Acute hemorrhagic conjunctivitis is a severe form of viral pink eye that could cause eyelid swelling, eye discharge, and bleeding. There’s no cure, but treatments can help you manage the symptoms until the virus clears.
Conjunctivitis (“pink eye”) is inflammation of your conjunctiva, the thin membrane that covers your eyeball and inner eyelid. This inflammation is usually due to an infection, allergen, or toxin. Certain viruses can cause a specific type of conjunctivitis called acute hemorrhagic conjunctivitis (AHC).
In parts of West Africa, AHC is sometimes called “Apollo 11 disease” because scientists first discovered it in Ghana in
AHC is typically much more severe than other types of conjunctivitis. Symptoms can include painful swelling and noticeable bleeding in and around your eye. Get medical help as soon as possible if you think you have AHC.
Read on to learn more about the symptoms of AHC, who may be at a higher risk, and how doctors diagnose and treat it.
Specific virus types can cause AHC,
- enterovirus D70
- coxsackievirus A24
- adenovirus 11
Conjunctivitis is highly contagious. AHC is usually transmitted through hand-to-eye contact, meaning you touch an infected surface or object and then touch your eye. You can also contract the infection by using an object that carries the virus on your eyes, such as a towel or makeup tool.
Additionally, adenoviruses can spread through infected particles in the air that can land on or around your eyes.
Viruses that cause AHC can also be spread when infectious material from fecal matter reaches your eyes. This can happen if you touch your eyes after coming in contact with infected waste, such as after using the bathroom or changing a diaper.
AHC is most common in areas where indoor plumbing isn’t widespread and where people live close together. This is because infectious material can spread through the air in high concentrations or seep into shared water resources.
You’re more likely to get AHC if you frequently go into public facilities such as gyms, bathrooms, and saunas, where body fluids are commonly transferred onto shared surfaces.
It’s important to sanitize surfaces such as exercise equipment, door handles, and faucets to avoid transferring bacteria or viral material to your eyes.
Symptoms of AHC usually come on
- a feeling that something is in your eye
- watery eyes
- swollen eyelids
- fluid-filled, blister-like growths on top of the eye surface (chemosis)
- bleeding from blood vessels below the eye surface (subconjunctival hemorrhage)
- blurring of vision or difficulty seeing
- sensitivity to light (photophobia)
The earliest symptoms of AHC may be mild. But symptoms such as chemosis and hemorrhaging can become very painful and cause your eye to look bloodshot or completely red as blood leaks into the tissues under the eye’s surface.
In extremely rare cases of infection with enterovirus D70, AHC can cause permanent paralysis in the legs, similar to what happens in polio.
Visit an eye doctor if you have symptoms of AHC or any other type of conjunctivitis. The doctor will likely look at your eye with a slit lamp, which can give them a close-up view of your eye and the surrounding tissues.
Symptoms such as swelling, redness, and discharge are usually enough to allow an eye doctor to confidently diagnose pink eye. Watery discharge often indicates a viral infection such as AHC, while thicker discharge can mean you have a bacterial infection.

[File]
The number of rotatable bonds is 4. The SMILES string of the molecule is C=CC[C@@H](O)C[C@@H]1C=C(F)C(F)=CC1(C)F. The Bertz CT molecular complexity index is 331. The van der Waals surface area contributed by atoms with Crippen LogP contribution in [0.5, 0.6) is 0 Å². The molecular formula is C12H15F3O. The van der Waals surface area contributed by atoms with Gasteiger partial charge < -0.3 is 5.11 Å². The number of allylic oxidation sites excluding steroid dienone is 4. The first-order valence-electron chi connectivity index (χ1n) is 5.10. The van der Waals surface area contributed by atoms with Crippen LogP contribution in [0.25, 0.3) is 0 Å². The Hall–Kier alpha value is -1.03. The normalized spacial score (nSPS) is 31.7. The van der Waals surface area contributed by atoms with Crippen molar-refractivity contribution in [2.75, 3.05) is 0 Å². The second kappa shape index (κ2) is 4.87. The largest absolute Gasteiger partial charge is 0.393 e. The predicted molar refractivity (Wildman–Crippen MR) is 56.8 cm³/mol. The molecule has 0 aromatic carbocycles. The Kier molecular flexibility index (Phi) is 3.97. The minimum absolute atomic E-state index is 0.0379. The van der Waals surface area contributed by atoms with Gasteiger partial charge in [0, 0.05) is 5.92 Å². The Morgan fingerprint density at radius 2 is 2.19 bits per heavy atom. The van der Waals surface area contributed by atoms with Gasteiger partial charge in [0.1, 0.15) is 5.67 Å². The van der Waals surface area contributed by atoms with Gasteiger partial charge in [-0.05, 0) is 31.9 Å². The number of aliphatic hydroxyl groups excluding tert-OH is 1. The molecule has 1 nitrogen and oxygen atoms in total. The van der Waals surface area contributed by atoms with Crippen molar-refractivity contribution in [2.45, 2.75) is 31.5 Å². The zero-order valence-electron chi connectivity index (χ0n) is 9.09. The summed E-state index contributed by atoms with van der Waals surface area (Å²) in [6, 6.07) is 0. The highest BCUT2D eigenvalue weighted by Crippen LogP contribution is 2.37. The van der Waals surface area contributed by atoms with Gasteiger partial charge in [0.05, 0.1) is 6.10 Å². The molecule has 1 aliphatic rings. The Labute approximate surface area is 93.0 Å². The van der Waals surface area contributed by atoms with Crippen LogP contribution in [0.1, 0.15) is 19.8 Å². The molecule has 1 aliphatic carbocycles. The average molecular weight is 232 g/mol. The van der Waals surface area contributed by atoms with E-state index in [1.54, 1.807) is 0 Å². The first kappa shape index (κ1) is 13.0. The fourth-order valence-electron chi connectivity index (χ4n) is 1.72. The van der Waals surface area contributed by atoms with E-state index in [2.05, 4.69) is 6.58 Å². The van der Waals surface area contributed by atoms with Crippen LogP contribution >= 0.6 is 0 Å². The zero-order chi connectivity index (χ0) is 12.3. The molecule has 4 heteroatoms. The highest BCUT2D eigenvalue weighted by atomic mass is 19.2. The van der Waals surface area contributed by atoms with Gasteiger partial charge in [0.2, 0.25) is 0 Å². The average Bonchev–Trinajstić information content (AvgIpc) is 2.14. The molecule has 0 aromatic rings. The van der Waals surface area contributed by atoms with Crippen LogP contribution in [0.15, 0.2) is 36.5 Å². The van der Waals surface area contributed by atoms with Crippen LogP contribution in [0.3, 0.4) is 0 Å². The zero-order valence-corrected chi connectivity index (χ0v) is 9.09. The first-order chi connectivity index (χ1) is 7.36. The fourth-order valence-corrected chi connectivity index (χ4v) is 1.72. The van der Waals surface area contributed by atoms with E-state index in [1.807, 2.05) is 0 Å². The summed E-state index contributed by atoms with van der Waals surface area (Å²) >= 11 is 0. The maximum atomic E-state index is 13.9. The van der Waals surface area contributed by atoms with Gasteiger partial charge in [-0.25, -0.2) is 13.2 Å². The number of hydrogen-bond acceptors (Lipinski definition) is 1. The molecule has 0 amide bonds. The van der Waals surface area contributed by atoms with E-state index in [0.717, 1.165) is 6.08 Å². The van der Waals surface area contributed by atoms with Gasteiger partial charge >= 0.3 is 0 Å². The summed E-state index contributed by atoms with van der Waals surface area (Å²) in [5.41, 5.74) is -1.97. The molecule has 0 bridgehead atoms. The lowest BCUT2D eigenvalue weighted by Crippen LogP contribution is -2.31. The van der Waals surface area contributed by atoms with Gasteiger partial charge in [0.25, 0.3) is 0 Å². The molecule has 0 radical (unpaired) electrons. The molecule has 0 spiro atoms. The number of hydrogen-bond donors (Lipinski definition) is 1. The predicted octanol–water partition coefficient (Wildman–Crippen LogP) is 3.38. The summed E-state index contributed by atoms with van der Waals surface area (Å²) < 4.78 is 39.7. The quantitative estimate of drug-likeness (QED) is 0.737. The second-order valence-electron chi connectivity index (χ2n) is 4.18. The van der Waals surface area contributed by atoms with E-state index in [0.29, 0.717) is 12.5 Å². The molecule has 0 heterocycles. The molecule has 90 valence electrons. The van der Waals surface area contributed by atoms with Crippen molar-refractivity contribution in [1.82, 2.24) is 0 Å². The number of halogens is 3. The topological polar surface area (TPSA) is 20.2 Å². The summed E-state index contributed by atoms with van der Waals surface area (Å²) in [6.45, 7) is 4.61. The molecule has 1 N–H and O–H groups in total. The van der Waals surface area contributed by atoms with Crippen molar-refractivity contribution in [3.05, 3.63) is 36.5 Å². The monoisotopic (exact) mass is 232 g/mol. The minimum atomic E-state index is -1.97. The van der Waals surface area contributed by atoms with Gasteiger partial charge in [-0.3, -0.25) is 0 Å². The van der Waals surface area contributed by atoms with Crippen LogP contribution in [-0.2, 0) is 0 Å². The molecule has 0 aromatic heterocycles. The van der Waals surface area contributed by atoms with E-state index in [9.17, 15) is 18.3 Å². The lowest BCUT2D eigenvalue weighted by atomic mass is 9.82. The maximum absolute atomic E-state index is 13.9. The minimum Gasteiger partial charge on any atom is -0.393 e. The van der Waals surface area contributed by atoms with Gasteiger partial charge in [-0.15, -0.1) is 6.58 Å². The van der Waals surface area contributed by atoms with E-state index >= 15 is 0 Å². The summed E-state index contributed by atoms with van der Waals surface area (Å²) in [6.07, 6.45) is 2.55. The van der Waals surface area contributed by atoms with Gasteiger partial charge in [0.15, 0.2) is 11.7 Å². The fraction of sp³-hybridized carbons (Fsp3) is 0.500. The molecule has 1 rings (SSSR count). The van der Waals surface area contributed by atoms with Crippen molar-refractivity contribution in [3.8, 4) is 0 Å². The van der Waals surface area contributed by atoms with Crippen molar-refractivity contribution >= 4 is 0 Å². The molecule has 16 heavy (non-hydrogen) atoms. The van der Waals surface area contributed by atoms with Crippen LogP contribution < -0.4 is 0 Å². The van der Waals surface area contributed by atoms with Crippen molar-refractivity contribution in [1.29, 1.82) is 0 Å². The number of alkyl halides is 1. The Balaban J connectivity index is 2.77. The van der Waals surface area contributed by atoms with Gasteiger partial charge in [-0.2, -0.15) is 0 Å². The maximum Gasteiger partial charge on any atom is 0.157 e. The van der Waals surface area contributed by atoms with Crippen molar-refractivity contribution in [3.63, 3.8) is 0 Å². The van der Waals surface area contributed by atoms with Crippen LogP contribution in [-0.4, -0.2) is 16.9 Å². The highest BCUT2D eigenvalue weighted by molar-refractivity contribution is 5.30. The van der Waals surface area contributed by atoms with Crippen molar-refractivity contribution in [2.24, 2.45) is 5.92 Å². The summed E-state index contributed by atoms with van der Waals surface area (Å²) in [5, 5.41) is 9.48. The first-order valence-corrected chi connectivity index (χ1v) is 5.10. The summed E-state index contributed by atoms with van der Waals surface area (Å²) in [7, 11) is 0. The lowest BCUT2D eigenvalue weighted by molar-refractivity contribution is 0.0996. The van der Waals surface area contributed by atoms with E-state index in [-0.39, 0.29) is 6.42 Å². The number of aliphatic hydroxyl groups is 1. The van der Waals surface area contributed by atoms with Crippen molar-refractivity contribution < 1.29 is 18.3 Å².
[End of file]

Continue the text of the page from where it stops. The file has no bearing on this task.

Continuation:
Still, the doctor may need to take a sample of cells from your conjunctiva with a cotton swab to identify the exact cause.
Most cases of AHC don’t need treatment. They go away on their own in about a week.
There’s no cure for AHC, so most treatments aim to relieve the symptoms while the infection runs its course. Treatment options include:
- cold compresses to relieve pain and swelling
- eye drops to help lubricate the eye and promote tears that can help reduce the concentration of infectious material
- medications to reduce pain, such as ibuprofen (Advil)
A doctor may warn against using any over-the-counter or prescription treatments, such as topical corticosteroids, that otherwise might be used to treat pink eye. This is because steroids can cause superinfections to develop on the eye’s surface, which need separate treatment with antibiotics or antifungal medications.
Most cases of AHC last
However, the virus can still be contagious even after your symptoms subside.
Will AHC go away on its own?
AHC usually goes away on its own.
Even when symptoms are painful or severe, the average case of AHC goes away in about a week without any need for medical treatment.
Here are some tips to help
- Wash your hands regularly with soap and water for at least 20 seconds.
- Try not to touch or rub your eyes unless you’ve washed your hands.
- Don’t share towels, makeup tools, exercise equipment, or other commonly shared objects with someone who has an infection or if you have an infection.
- Throw away any mascara or eyeliner that may be contaminated.
- Avoid swimming in public pools or using shared hot tubs or steam rooms, where infectious particles can easily spread.
- Clean your glasses regularly to avoid transferring infectious material from your eyes to your glasses.
- Don’t wear contact lenses while you have an infection.
- Avoid reusing contact lenses. Consider switching to single-use lenses if you don’t already use them.
- Once your infection has gone away, wash all bedding that you came into contact with while you had the infection.
AHC is a form of viral conjunctivitis that can cause more severe pain and redness than most other forms of pink eye. Symptoms come on quickly but typically go away on their own within a week.
Most cases of AHC go away without any treatment, but you should visit an eye doctor or primary care specialist if you have a fever or experience pain that disrupts your life.